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Thucydides II. Peithō in Crisis . “Mourning Athena”. Thucydides. Was democracy stasis?. Agenda. It Ain’t So Epideictic and the Rhetoric of Response Thucydides 2 Concepts, Lenses, Readings. It Ain’t So. Epideictic and the Rhetoric of Response.

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thucydides ii

Thucydides II

Peithō in Crisis



  • It Ain’t So
    • Epideictic and the Rhetoric of Response
  • Thucydides 2
    • Concepts, Lenses, Readings

Thucydides 2

it ain t so
It Ain’t So

Epideictic and the Rhetoric of Response

Thucydides 2



epideictic genre:praise/censure displaying skill

Thucydides 2

epitaphic topoi
Epitaphic topoi

The speaker’s challenge

“May I find the power to say what I wish! May I find the wish to say what I must!”

cf. Thuc. 2.35.1


“. . . though they have died, the loss we feel has not.”

cf. Pericles’ Samian Epitaphios

The good death

“their trophy of triumph, their gift to the god — the sacrifice of themselves.”

cf. Thuc. 2.43.1

Thucydides 2

gorgianic figures
Gorgianic Figures

Basic concept

  • Colon
    • rhetorical unit

Word repetition

  • Anaphora
    • colon beginning
  • Antistrophe
    • colon end
  • Anastrophe
    • end/beginning

Other figures

  • Antithesis
    • contrast
  • Homoioteleuton
    • end rhyme
  • Isocolon/parisosis
    • same/similar-length successive cola
  • Paronomasia
    • word play

Thucydides 2

our epideixis
Our epideixis..

Babies, the other, other white meat. We live in a time of overpopulation, we die in a time of great starvation.

Thucydides 2

thucydides 2
Thucydides 2

Concepts, Lenses, Readings

Thucydides 2


Thucydides 2

  • “Truthiness,”
    • “truth that comes from the gut”
  • Foundationalism
    • The “noble simplicity”
  • versus Spin & revalorization
  • Sophistic ethics
    • Law of nature
    • Right of the stronger
  • (Counter-)rhetoric
    • captatio benevolentiae
    • demophilia topos
  • Stasis

and persuasion?

Thucydides 2

  • Despotic/oligarchic democracy? (Michels)

“The preponderant elements of the movement, the men who lead and nourish it, end by undergoing a gradual detachment from the masses and are attracted within the orbit of the ‘political class’ ” (Political Parties)

  • Charismatic democracy? (Weber)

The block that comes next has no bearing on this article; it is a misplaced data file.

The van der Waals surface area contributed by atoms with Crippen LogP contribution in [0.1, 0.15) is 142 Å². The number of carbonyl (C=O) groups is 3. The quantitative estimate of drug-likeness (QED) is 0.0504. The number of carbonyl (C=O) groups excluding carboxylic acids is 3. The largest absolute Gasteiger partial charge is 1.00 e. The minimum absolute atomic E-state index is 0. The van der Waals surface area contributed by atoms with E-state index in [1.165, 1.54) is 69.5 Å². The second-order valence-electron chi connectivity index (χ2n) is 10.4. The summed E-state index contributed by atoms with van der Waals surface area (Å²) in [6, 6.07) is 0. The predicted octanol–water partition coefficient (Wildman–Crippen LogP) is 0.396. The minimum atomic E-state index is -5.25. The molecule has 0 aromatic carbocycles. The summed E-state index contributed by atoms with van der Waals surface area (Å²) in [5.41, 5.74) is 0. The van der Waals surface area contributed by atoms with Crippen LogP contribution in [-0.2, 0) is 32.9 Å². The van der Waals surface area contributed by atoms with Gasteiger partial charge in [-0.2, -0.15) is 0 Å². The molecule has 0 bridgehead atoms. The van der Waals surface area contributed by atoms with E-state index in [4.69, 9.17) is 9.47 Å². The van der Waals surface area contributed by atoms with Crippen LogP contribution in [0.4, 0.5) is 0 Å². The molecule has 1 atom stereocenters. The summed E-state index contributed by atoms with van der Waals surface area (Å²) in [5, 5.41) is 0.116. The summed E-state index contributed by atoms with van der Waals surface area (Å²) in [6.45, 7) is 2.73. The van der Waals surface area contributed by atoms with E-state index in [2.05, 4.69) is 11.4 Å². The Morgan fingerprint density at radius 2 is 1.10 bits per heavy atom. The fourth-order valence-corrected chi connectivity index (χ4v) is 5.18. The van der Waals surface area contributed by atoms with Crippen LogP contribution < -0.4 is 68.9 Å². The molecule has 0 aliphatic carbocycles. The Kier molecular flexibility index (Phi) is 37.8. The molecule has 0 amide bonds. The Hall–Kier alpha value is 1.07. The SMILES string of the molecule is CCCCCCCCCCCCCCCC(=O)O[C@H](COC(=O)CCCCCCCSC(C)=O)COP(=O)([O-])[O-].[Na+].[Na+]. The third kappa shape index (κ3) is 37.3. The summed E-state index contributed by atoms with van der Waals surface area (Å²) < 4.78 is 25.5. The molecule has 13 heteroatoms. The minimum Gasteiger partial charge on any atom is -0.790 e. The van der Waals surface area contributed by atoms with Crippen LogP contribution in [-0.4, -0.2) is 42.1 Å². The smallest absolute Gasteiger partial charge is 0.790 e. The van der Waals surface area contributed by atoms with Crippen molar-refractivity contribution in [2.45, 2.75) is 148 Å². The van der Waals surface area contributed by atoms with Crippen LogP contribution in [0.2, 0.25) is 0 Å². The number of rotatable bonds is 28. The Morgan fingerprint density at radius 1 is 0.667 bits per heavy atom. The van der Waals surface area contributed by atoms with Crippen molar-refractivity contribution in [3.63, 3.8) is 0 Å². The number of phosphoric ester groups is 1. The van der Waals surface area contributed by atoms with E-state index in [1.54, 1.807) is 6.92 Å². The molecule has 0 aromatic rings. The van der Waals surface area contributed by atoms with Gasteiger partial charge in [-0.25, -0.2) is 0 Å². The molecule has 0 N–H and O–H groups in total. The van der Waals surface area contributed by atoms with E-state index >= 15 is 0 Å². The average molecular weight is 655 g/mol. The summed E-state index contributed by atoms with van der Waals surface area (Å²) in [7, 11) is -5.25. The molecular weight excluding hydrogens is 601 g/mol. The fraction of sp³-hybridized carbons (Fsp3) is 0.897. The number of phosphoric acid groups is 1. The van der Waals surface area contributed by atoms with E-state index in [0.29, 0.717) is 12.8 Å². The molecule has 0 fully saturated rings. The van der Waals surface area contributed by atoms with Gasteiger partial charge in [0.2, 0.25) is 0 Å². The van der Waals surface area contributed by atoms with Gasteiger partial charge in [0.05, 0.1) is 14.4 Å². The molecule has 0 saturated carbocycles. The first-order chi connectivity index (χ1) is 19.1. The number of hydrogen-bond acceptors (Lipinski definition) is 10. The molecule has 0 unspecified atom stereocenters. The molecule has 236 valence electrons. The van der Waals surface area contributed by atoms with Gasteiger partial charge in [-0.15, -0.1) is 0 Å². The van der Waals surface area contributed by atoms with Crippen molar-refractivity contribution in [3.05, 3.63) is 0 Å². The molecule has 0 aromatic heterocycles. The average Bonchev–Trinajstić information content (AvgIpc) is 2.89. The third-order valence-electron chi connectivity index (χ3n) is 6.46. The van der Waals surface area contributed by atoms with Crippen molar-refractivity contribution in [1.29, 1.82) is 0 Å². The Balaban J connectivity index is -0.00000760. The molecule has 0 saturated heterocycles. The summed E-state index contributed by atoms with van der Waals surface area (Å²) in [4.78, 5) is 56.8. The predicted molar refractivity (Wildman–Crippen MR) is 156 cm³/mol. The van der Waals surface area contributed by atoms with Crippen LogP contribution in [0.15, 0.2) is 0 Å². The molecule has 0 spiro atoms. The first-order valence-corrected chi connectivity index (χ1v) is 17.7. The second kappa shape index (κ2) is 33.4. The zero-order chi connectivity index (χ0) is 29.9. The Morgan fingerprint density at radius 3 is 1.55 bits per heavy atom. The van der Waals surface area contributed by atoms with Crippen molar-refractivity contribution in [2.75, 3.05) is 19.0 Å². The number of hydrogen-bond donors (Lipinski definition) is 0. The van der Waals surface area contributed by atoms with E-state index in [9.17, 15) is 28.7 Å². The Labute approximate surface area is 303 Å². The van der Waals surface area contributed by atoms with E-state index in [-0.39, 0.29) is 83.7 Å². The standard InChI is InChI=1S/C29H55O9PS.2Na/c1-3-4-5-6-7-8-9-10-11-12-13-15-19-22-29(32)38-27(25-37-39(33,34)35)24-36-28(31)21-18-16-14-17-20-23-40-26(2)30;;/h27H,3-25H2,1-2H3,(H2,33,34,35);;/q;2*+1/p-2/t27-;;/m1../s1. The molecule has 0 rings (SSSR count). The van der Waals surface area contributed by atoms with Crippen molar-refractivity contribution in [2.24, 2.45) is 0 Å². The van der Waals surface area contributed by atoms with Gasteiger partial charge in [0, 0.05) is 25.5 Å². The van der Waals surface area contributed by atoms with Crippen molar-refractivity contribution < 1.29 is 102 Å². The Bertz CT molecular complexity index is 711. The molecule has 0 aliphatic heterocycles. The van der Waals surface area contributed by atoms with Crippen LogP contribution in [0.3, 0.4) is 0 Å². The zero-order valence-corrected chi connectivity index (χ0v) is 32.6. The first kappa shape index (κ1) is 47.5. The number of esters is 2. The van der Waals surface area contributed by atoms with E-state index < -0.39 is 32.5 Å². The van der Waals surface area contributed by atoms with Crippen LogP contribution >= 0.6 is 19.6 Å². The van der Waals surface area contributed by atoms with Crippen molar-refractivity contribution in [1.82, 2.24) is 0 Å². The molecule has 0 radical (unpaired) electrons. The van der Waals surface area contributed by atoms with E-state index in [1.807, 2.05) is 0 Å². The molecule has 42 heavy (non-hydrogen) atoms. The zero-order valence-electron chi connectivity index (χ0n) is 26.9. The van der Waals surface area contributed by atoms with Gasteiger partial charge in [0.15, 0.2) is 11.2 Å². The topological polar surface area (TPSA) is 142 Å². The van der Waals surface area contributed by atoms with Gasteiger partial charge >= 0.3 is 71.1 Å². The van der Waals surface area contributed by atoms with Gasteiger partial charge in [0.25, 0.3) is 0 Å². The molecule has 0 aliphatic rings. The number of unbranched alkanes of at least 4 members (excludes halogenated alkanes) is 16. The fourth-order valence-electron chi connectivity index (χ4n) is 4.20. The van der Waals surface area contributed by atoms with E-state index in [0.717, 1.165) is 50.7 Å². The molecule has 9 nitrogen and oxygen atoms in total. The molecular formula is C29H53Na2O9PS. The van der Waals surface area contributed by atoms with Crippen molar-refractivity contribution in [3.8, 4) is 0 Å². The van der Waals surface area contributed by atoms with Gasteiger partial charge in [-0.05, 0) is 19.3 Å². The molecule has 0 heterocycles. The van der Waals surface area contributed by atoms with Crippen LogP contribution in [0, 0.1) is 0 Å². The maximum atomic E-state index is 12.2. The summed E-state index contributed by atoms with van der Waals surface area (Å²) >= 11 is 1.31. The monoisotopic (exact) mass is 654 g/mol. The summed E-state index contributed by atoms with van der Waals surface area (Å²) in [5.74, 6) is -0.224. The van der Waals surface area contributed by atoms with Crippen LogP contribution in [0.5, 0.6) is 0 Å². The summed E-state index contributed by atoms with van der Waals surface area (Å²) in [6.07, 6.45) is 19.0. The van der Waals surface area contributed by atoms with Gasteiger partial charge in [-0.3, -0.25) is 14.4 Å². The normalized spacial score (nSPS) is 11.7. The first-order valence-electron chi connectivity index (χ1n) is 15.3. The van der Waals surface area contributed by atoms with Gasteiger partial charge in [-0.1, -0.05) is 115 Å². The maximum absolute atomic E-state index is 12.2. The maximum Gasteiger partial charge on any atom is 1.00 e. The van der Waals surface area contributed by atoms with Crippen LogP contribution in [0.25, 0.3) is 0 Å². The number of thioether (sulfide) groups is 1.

“… devotion to the exceptional sanctity, heroism or exemplary character of an individual person, and of the normative patterns or order revealed or ordained by him” (Economy and Society)

  • Pragmatic democracy? (Finley)

Democracy’s “substantive promises”: “what counts is that the people expected results and at times, sometimes for long periods, felt satisfied with them” (Ancient History)

Thucydides 2

fragility of goodness
“Fragility of Goodness”



Plague Description

Stasis description

“War is a violent teacher” (90)

“And they reversed the usual way of using words to evaluate activities” (90)

“Simplicity, which is the chief cause of a generous spirit, was laughed down” (92)

  • Plague as “too severe for human nature” (48)
  • “The pleasure of the moment . . . [was] set up as … nobility” (49-50)

Thucydides 2

and melian debate
. . . and Melian Debate



“Nature (phusis) always compels gods (we believe) and men (we are certain) to rule over anyone they can control. We did not make this law (nomos), . . . but . . . will take it as we found it. . . .”

(Thucydides 3.38.4, p. 68)

Thucydides 2

er s logos
Erōs, logos



  • Plague
    • “The pleasure of the moment . . . [was] set up as [a standard] of nobility and usefulness" (50)
  • Mytilenean Debate
    • CLEON: Athenians as rhetoric-addicts
    • DIODOTUS: “Hope and passionate desire (erōs) . . . dominate every situation” (73)
  • Stasis Description
    • “The cause of all this was the desire to rule out of avarice and ambition” (93)
  • Sicilian Debate
    • NICIAS: “Do not be sick . . . with yearning (erōs) for what is not here” (116)
    • HISTORIAN’S ANALYSIS: “Now everyone alike fell in love (erōsenepese) with the enterprise” (122)

Thucydides 2

anti x rhetorical rhetoric
Antix-Rhetorical Rhetoric?





“The most difficult opponents are those who also accuse one of putting on a rhetorical show (epideixis) for a bribe” (71)

  • “The habits you’ve formed: why you merely look on at discussions, and real action is only a story to you!” (68)

Thucydides 2

gorgianic cleon thuc 3 38 4
“Gorgianic” Cleon (Thuc. 3.38.4)

“you are accustomed to being VIEWERS OF WORDS”

eiōthate theatai men tōn logōn gignesthai,

akroatai de tōn ergōn,



parisosis (closely balanced clauses)

antithesis (contrast)

homoioteleuton (end rhyme)

oxymoron (ironic non-sequitur)

Thucydides 2